NEW YORK (Reuters) - U.S. shale producers are locking in prices for their production as much as three years into the future in a sign that strong domestic crude pricing is nearing a peak, according to market sources familiar with money flows.
U.S. crude prices for 2019 and 2020 CLYstc1 CLYstc2, based on an average of each year’s monthly contracts, have climbed this week above $68 and $64 a barrel, respectively, the highest levels in over three years. The rally comes even as front-month prices CLc1 have dropped from the 3-1/2-year highs touched during the summer.
“Hedging activity has picked up considerably over recent weeks and this will continue to be the case as producers begin to frame budgets for next year,” said Michael Tran, commodity strategist at RBC Capital Markets, noting the rally in forward prices are encouraging the producer bets.
Hedging can reduce risks associated with volatility in oil prices, acting as an insurance contract to lock in a future selling price and fix spending plans. Such longer-term bets signal U.S. producers will continue to expand output, keeping a lid on prices, according to crude traders and brokers.
The nation’s output this year has climbed above 10 million barrels per day (bpd), close to top producers Russia and Saudi Arabia. That output is forecast to grow next year by 840,000 bpd to average 11.5 million bpd.
There was a large uptick in crude swap activity last week, with just shy of 8 million barrels changing hands in a day, an energy derivatives broker said, signaling strong hedging interest. Swaps are a type of contract that allow producers to lock in or fix the price they receive for their oil production.
Almost 80 percent of the swap activity was split evenly between calendars 2020 and 2019, and the remaining 20 percent for this year, the broker said, adding that there was a small amount of calendar 2021 activity during the week.
The market sources declined to say which oil companies were actively hedging in recent weeks.
The move to hedge at these levels could prove risky for producers in a market where the price of oil for immediate delivery is higher than for later deliveries.
Many U.S. shale producers hedged second-quarter production at about $55 a barrel, which backfired as U.S. crude climbed to more than $70 a barrel last quarter, the highest level since 2014.
As a result, producers are using more “collars,” a financial instrument that provides price protection on the downside while allowing them to share in some of the upside if prices rally.
“We’ve been building a lot of collar structures,” Christian Kendall, chief executive of Denbury Resources Inc (DNR.N) said last week, noting that the instruments will protect its production at about $60 a barrel and provide upside if oil rises to the high $70s per barrel.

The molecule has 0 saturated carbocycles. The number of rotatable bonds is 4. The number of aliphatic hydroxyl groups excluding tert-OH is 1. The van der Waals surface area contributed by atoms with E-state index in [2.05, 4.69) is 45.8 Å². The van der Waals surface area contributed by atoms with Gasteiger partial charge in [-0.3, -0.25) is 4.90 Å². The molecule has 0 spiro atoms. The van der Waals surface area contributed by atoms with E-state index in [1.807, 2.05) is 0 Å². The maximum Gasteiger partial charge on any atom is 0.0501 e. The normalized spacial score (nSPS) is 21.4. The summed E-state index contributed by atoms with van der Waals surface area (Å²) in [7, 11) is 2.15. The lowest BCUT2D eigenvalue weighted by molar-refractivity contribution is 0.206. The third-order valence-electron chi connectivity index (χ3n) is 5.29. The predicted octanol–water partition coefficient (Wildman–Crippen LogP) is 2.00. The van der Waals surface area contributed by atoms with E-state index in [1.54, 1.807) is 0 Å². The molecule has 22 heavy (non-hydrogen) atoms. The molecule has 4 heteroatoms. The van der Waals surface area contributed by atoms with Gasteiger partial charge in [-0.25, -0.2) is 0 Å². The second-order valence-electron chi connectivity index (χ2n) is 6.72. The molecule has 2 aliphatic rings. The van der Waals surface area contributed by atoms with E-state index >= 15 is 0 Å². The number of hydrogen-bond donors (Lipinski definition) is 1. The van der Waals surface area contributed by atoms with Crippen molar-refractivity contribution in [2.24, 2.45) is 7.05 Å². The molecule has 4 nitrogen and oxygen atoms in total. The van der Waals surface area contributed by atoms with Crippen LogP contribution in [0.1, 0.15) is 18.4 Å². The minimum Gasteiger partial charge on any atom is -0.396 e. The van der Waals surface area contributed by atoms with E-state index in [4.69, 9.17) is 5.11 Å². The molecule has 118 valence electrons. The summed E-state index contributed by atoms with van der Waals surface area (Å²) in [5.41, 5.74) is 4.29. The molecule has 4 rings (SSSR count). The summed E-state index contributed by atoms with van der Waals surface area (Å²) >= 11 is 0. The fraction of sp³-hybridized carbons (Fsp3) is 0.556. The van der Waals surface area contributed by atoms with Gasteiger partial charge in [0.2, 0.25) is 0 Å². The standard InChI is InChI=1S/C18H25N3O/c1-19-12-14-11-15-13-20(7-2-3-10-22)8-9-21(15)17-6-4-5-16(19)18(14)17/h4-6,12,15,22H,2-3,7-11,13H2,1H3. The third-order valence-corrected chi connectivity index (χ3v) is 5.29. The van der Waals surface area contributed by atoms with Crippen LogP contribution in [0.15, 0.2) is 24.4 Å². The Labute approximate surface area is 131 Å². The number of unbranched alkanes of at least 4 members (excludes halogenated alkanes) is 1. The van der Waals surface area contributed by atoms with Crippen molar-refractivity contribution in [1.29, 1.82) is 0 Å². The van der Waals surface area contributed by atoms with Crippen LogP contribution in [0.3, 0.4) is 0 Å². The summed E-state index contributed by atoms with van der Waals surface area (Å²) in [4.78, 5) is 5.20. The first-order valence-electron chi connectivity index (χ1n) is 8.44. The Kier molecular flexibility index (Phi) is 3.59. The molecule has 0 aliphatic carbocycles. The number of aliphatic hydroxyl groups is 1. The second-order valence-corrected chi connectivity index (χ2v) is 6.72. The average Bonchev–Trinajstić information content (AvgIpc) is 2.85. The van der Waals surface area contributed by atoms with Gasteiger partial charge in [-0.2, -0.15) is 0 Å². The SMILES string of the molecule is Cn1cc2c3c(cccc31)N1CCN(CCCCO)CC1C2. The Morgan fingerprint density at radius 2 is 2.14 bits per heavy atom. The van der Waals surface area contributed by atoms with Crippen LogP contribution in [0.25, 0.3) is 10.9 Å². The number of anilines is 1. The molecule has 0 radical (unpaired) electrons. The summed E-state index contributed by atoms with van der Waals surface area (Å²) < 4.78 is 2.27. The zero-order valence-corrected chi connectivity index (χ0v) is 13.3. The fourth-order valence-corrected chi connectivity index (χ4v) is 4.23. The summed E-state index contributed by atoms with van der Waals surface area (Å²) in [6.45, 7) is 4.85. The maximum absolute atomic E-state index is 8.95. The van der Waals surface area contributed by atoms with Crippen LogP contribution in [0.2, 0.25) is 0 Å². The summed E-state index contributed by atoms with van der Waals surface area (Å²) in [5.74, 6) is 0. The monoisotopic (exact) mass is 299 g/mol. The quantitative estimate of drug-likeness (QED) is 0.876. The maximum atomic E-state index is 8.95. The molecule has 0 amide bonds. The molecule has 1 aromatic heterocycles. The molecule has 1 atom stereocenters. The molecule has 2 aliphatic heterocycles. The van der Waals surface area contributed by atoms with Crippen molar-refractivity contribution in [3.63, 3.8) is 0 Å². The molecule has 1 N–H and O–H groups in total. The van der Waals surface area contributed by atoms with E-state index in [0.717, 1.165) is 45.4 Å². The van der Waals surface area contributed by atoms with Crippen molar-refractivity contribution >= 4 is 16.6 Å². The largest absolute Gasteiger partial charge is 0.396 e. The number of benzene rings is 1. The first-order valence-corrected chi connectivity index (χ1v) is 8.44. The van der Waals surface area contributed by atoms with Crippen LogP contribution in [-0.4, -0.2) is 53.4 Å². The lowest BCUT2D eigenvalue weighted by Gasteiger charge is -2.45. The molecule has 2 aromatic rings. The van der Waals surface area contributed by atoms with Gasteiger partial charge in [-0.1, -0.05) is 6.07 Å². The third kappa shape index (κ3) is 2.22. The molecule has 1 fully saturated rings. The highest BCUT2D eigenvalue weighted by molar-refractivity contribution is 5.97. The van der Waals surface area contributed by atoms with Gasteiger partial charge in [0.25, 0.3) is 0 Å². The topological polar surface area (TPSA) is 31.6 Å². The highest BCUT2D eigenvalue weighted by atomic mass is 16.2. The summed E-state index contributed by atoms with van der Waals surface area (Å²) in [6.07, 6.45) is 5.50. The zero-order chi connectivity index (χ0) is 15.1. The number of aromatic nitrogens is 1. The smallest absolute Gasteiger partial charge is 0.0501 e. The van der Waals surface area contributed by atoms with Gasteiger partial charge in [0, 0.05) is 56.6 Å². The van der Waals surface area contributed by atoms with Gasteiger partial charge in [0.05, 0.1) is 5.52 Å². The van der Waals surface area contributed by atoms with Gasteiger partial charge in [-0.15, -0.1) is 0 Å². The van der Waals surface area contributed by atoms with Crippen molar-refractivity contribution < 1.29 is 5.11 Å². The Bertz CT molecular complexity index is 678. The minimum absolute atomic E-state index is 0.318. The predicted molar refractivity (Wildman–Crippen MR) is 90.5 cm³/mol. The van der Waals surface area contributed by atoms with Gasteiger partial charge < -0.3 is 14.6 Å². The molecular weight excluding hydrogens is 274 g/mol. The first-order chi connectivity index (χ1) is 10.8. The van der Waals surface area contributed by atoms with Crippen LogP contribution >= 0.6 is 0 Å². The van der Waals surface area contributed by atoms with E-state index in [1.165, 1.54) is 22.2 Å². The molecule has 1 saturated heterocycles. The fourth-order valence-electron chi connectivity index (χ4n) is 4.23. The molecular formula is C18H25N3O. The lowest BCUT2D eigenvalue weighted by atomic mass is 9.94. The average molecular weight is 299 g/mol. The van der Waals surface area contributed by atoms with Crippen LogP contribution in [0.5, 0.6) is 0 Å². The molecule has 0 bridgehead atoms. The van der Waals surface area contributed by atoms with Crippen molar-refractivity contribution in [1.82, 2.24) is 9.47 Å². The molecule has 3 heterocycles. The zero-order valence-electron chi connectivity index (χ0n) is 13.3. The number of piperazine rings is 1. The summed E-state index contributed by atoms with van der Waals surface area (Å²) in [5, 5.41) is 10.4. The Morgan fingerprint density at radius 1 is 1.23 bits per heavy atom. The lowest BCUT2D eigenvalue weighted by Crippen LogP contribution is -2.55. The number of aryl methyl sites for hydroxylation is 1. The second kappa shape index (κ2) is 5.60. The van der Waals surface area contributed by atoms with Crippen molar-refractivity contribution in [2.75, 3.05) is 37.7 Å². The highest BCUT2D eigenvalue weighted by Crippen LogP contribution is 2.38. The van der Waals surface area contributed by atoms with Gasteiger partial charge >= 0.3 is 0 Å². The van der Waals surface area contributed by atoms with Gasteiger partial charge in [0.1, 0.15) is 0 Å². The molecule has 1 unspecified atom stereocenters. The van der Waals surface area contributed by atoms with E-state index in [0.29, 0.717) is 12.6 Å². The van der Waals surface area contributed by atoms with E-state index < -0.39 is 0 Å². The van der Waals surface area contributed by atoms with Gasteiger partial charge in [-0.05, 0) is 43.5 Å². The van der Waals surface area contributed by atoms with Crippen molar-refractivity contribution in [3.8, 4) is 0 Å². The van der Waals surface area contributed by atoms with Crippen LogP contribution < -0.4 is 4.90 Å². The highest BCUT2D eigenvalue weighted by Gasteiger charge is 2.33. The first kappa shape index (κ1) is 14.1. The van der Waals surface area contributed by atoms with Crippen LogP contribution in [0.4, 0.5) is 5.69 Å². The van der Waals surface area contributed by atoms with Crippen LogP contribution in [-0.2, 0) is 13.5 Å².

Denbury is nearly 50 percent hedged for 2019 and will add hedges to get to 60 percent to 70 percent of production, Kendall said.
Meanwhile, oil companies that drill in the Permian Basin of West Texas and New Mexico, where local prices are $14 below futures WTC-WTM because of full pipelines, are turning to a type of hedge geared to protecting them against regional weaknesses.
“We have done an extensive amount of basis hedging,” said Javan Ottoson, chief executive of SM Energy Co (SM.N), which reported 11.2 million barrels of 2019 Permian oil production covered by basis hedges compared with 6.9 million barrels of 2018 production similarly covered at this time last year.
Permian producers increased their 2020 oil-basis hedge positions by more than fourfold last quarter over the prior quarter with Concho Resources Inc (CXO.N) and Energen Corp EGN.N leading the surge, said consultancy Wood Mackenzie.
For 2019, Midland-Cushing basis hedging rose by 52 percent and the consultancy attributed the sharp increases to worries that new pipelines may be delayed past their planned startups beginning in 2019.
Open interest in U.S. crude futures for delivery in 13 months to 36 months and beyond has grown in almost every month so far in 2018, CME Group Inc (CME.O) said.
Oil producers are “saying ‘we’re comfortable with our hedging in the front; we have appropriate hedges in place but what’s going to happen next,’” said Owain Johnson, managing director of energy research and product development at CME Group.
Reporting by Devika Krishna Kumar in New York, Additional reporting by Ayenat Mersie; Editing by Lisa Shumaker